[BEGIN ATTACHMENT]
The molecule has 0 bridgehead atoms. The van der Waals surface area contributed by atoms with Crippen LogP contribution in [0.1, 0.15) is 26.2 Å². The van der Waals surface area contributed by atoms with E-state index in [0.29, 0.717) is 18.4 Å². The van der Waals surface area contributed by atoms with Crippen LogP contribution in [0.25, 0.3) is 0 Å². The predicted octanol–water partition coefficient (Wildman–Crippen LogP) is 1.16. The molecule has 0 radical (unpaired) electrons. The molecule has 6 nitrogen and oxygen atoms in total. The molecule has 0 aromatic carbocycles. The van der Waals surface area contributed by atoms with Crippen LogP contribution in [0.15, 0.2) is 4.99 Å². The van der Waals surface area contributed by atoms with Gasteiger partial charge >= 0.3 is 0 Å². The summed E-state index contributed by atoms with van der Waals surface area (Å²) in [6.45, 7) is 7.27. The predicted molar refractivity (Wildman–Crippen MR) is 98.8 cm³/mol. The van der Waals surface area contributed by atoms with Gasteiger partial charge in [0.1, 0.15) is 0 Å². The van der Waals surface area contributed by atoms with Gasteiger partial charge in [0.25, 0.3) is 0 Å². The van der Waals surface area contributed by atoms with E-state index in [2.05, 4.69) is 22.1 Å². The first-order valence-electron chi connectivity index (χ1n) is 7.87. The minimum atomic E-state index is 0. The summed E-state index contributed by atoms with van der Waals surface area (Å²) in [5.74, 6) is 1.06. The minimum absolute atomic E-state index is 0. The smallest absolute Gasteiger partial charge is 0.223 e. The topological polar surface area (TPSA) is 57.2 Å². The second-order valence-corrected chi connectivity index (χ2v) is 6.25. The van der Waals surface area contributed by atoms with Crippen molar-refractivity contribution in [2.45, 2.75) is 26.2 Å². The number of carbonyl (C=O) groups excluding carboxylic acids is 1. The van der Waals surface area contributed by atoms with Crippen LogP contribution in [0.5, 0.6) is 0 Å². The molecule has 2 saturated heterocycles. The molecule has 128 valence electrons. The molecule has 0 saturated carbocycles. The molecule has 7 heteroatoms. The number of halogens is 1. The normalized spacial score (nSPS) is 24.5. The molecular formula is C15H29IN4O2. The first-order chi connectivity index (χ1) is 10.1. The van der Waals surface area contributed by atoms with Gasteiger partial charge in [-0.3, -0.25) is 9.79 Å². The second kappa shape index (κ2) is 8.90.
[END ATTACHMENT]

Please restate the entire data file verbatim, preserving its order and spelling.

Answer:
The molecule has 0 bridgehead atoms. The van der Waals surface area contributed by atoms with Crippen LogP contribution in [0.1, 0.15) is 26.2 Å². The van der Waals surface area contributed by atoms with E-state index in [0.29, 0.717) is 18.4 Å². The van der Waals surface area contributed by atoms with Crippen LogP contribution in [0.25, 0.3) is 0 Å². The predicted octanol–water partition coefficient (Wildman–Crippen LogP) is 1.16. The molecule has 0 radical (unpaired) electrons. The molecule has 6 nitrogen and oxygen atoms in total. The molecule has 0 aromatic carbocycles. The van der Waals surface area contributed by atoms with Crippen LogP contribution in [0.15, 0.2) is 4.99 Å². The van der Waals surface area contributed by atoms with Gasteiger partial charge >= 0.3 is 0 Å². The summed E-state index contributed by atoms with van der Waals surface area (Å²) in [6.45, 7) is 7.27. The predicted molar refractivity (Wildman–Crippen MR) is 98.8 cm³/mol. The van der Waals surface area contributed by atoms with Gasteiger partial charge in [0.1, 0.15) is 0 Å². The van der Waals surface area contributed by atoms with Gasteiger partial charge in [0.25, 0.3) is 0 Å². The van der Waals surface area contributed by atoms with E-state index in [2.05, 4.69) is 22.1 Å². The first-order valence-electron chi connectivity index (χ1n) is 7.87. The minimum atomic E-state index is 0. The summed E-state index contributed by atoms with van der Waals surface area (Å²) in [5.74, 6) is 1.06. The minimum absolute atomic E-state index is 0. The smallest absolute Gasteiger partial charge is 0.223 e. The topological polar surface area (TPSA) is 57.2 Å². The second-order valence-corrected chi connectivity index (χ2v) is 6.25. The van der Waals surface area contributed by atoms with Crippen molar-refractivity contribution in [2.45, 2.75) is 26.2 Å². The number of carbonyl (C=O) groups excluding carboxylic acids is 1. The van der Waals surface area contributed by atoms with Crippen LogP contribution in [0.5, 0.6) is 0 Å². The molecule has 2 saturated heterocycles. The molecule has 128 valence electrons. The molecule has 0 saturated carbocycles. The molecule has 7 heteroatoms. The number of halogens is 1. The normalized spacial score (nSPS) is 24.5. The molecular formula is C15H29IN4O2. The first-order chi connectivity index (χ1) is 10.1. The van der Waals surface area contributed by atoms with Gasteiger partial charge in [-0.3, -0.25) is 9.79 Å². The second kappa shape index (κ2) is 8.90.